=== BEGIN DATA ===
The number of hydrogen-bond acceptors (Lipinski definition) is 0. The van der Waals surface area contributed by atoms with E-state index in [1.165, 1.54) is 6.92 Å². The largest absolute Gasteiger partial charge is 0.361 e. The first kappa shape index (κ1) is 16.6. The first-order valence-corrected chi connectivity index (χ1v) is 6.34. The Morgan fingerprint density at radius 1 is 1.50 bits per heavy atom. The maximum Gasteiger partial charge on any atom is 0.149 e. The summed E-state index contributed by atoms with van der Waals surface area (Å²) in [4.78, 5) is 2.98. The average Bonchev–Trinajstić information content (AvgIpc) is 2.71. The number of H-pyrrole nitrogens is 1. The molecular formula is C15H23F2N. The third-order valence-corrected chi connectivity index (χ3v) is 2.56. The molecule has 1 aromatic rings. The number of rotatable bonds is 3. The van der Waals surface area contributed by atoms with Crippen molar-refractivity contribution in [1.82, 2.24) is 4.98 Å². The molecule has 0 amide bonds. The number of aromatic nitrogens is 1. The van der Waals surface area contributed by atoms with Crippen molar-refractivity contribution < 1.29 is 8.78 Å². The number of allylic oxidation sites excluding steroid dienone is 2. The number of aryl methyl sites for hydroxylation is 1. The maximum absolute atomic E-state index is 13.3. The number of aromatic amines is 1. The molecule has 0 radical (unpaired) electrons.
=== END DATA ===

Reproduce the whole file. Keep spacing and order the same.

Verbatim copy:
The number of hydrogen-bond acceptors (Lipinski definition) is 0. The van der Waals surface area contributed by atoms with E-state index in [1.165, 1.54) is 6.92 Å². The largest absolute Gasteiger partial charge is 0.361 e. The first kappa shape index (κ1) is 16.6. The first-order valence-corrected chi connectivity index (χ1v) is 6.34. The Morgan fingerprint density at radius 1 is 1.50 bits per heavy atom. The maximum Gasteiger partial charge on any atom is 0.149 e. The summed E-state index contributed by atoms with van der Waals surface area (Å²) in [4.78, 5) is 2.98. The average Bonchev–Trinajstić information content (AvgIpc) is 2.71. The number of H-pyrrole nitrogens is 1. The molecular formula is C15H23F2N. The third-order valence-corrected chi connectivity index (χ3v) is 2.56. The molecule has 1 aromatic rings. The number of rotatable bonds is 3. The van der Waals surface area contributed by atoms with Crippen molar-refractivity contribution in [1.82, 2.24) is 4.98 Å². The molecule has 0 amide bonds. The number of aromatic nitrogens is 1. The van der Waals surface area contributed by atoms with Crippen molar-refractivity contribution < 1.29 is 8.78 Å². The number of allylic oxidation sites excluding steroid dienone is 2. The number of aryl methyl sites for hydroxylation is 1. The maximum absolute atomic E-state index is 13.3. The number of aromatic amines is 1. The molecule has 0 radical (unpaired) electrons.